Indeed, after 3½ years of covering Democratic oversight efforts since Democrats took back control of the House majority at the start of 2019, I can honestly say that this is the first and only time I can remember witnessing a hearing into misconduct perpetrated by Trump and his minions that maintained its presence in objective reality the whole time. (While the House Intelligence Committee’s hearings during Donald Trump’s first impeachment were illuminating and powerful, they were consistently derailed by partisan nonsense.)
Instead of the usual circus, Tuesday’s hearing was four consecutive hours of clean fact-finding and emotionally constructive first-person witnessing to the horrors of Jan. 6. This was possible only because Jordan (and to a lesser extent Banks) was kept off of the panel. Jordan has previously found enormous success as an oversight arsonist on the House Judiciary Committee and the House Oversight Committee, and on the House Intelligence Committee during impeachment. I know Jordan would have derailed any fact-finding effort into Jan. 6 because he already announced how he would have done it had he been allowed to participate during a press conference with Republican House leadership on the Capitol steps on Tuesday.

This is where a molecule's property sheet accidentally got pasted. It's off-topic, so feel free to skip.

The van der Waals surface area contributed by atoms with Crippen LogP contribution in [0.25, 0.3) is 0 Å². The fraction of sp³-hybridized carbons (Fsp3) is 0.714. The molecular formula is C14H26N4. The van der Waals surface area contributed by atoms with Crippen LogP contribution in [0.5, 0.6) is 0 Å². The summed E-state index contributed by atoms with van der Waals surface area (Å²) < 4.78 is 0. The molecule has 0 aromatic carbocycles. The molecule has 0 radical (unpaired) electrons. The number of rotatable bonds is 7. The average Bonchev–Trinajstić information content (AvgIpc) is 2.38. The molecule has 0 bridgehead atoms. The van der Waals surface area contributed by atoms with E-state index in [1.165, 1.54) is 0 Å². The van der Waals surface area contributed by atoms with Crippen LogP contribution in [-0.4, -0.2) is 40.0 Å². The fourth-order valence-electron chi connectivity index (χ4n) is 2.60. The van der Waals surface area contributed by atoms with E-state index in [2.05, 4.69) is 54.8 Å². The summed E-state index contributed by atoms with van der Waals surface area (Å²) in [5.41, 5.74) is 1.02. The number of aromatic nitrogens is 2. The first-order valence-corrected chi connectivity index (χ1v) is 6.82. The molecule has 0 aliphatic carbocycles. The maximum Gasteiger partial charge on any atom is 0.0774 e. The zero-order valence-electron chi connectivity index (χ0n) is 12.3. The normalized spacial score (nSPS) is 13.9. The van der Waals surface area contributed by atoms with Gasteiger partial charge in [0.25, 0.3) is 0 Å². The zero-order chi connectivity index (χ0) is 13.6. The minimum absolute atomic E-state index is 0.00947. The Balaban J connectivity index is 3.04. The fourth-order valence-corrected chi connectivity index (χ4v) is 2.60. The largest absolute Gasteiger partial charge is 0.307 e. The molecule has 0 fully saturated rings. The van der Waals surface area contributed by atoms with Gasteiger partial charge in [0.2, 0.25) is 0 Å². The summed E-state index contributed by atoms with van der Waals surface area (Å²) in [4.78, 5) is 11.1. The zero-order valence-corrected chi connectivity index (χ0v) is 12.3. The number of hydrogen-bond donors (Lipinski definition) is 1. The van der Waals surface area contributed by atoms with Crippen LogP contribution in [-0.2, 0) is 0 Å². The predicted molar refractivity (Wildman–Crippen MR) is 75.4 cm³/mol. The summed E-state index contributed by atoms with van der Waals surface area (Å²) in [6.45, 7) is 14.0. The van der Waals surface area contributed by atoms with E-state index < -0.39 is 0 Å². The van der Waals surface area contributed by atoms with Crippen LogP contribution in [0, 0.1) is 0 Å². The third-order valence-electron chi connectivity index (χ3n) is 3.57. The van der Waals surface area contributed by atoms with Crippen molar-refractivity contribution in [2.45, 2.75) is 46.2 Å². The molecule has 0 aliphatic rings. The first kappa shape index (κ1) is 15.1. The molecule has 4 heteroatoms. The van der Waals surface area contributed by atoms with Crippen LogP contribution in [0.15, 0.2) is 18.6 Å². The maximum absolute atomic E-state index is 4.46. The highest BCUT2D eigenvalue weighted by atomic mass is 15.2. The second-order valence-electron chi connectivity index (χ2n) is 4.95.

Margaret Sullivan of The Washington Post says, in large part, that Beltway journalists need to “reframe” how they cover The Beltway.
Mainstream journalists want their work to be perceived as fair-minded and nonpartisan. They want to defend themselves against charges of bias. So they equalize the unequal. This practice seems so ingrained as to be unresolvable.